Lidar and high spectral resolution infrared radiance observations taken on board the ER-2 on 28 October 1986 are used to study the radiative properties of cirrus cloud in the 8–12 μm window region. Measurements from the High-spectral resolution Interferometer Sounder (HIS) indicate that the spectral variation of the equivalent blackbody temperature across the window can be greater than 5°C for a given cirrus cloud. This difference is attributed to the presence of small particles.
A method for detecting cirrus clouds using 8 μm, 11 μm, and 12 μm bands is presented. The 8 μm band is centered on a weak water-vapor absorption line while the 11 μm and 12 μm bands are between absorption lines. The brightness temperature difference between the 8 and 11 μm bands is negative for clear regions, while for ice clouds it is positive. Differences in the 11 and 12 μm channels are positive, whether viewing a cirrus cloud or a clear region. Inclusion of the 8 μm channel therefore removes the ambiguity associated with the use of 11 and 12 μm channels alone. The method is based on the comparison of brightness temperatures observed in these three channels.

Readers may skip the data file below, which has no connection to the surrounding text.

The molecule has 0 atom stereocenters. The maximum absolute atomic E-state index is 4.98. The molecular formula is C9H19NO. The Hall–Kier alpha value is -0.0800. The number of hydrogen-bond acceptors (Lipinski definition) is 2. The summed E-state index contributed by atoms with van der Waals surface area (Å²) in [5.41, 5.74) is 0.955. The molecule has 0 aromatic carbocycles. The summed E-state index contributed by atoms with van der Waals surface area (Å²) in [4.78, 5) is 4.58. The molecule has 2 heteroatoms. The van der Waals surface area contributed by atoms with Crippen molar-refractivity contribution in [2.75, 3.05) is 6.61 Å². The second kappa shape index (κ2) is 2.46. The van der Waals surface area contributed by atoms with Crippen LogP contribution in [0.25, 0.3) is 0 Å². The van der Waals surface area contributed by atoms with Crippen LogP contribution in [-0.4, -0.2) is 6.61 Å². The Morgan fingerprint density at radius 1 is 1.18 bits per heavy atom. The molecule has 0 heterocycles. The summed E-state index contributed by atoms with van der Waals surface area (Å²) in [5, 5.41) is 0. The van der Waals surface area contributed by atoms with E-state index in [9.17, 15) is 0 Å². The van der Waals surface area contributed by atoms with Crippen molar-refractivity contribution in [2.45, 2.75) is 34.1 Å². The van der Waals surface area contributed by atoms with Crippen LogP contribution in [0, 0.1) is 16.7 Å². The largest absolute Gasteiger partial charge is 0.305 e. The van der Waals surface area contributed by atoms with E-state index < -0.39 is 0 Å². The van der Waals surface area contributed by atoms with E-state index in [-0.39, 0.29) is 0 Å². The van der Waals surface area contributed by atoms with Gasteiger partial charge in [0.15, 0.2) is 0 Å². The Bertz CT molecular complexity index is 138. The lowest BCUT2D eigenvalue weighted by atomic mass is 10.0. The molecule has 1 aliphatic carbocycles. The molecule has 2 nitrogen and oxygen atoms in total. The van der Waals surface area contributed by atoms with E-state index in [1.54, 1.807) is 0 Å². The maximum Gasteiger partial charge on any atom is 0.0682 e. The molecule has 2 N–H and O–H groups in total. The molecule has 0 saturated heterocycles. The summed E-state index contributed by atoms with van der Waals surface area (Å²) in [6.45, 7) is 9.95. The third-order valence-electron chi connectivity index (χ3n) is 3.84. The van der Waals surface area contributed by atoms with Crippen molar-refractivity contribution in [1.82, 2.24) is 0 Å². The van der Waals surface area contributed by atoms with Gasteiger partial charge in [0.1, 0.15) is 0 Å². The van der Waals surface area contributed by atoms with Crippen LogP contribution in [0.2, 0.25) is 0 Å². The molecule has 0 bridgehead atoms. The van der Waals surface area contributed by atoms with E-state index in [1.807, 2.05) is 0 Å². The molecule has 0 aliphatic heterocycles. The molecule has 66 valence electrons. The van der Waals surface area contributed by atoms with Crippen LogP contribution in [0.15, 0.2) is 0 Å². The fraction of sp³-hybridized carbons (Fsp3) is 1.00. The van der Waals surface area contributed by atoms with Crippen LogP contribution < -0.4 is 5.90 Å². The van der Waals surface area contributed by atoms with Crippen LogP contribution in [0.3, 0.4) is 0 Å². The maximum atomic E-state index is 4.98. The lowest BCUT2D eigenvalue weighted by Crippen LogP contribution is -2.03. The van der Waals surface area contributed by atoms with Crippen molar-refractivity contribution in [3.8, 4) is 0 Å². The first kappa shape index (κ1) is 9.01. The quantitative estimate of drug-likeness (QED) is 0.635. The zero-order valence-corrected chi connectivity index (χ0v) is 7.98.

The HIS and lidar observations were combined to derive the spectral effective beam emissivity (ε) of the cirrus clouds. Fifty percent of clouds on this day displayed a spectral variation of ε from 2–10%. These differences, in conjunction with large differences in the HIS observed brightness temperatures, indicate that cirrus clouds cannot be considered gray in the 8–12 μm window region.
The derived spectral transmittance of the cloud is used to infer the effective radii of the particle size distribution, assuming ice spheres. For 28 October 1986 the effective radius of cirrus cloud particle size distribution (reff) was generally within the 30–40 μm range with 8% of the cases where 10 < reff < 30 μm and 12% of the cases corresponding to rref > 40 μm.